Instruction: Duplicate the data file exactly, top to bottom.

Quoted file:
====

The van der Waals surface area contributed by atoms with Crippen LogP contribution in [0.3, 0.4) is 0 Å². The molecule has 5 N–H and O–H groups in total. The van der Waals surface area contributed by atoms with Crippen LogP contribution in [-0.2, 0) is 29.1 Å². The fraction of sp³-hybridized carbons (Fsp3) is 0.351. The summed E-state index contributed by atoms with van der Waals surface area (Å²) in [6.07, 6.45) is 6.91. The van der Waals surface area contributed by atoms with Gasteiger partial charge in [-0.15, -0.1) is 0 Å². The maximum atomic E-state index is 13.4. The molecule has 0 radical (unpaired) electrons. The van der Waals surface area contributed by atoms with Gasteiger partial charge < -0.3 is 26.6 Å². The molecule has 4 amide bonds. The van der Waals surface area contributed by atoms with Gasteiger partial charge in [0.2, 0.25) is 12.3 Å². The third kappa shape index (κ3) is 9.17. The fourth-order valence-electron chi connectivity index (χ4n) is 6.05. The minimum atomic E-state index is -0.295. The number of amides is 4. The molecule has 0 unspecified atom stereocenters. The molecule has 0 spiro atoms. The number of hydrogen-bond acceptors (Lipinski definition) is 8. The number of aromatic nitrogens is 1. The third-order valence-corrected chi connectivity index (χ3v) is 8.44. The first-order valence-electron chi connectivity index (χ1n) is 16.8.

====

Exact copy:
The van der Waals surface area contributed by atoms with Crippen LogP contribution in [0.3, 0.4) is 0 Å². The molecule has 5 N–H and O–H groups in total. The van der Waals surface area contributed by atoms with Crippen LogP contribution in [-0.2, 0) is 29.1 Å². The fraction of sp³-hybridized carbons (Fsp3) is 0.351. The summed E-state index contributed by atoms with van der Waals surface area (Å²) in [6.07, 6.45) is 6.91. The van der Waals surface area contributed by atoms with Gasteiger partial charge in [-0.15, -0.1) is 0 Å². The maximum atomic E-state index is 13.4. The molecule has 0 radical (unpaired) electrons. The van der Waals surface area contributed by atoms with Gasteiger partial charge < -0.3 is 26.6 Å². The molecule has 4 amide bonds. The van der Waals surface area contributed by atoms with Gasteiger partial charge in [0.2, 0.25) is 12.3 Å². The third kappa shape index (κ3) is 9.17. The fourth-order valence-electron chi connectivity index (χ4n) is 6.05. The minimum atomic E-state index is -0.295. The number of amides is 4. The molecule has 0 unspecified atom stereocenters. The molecule has 0 spiro atoms. The number of hydrogen-bond acceptors (Lipinski definition) is 8. The number of aromatic nitrogens is 1. The third-order valence-corrected chi connectivity index (χ3v) is 8.44. The first-order valence-electron chi connectivity index (χ1n) is 16.8.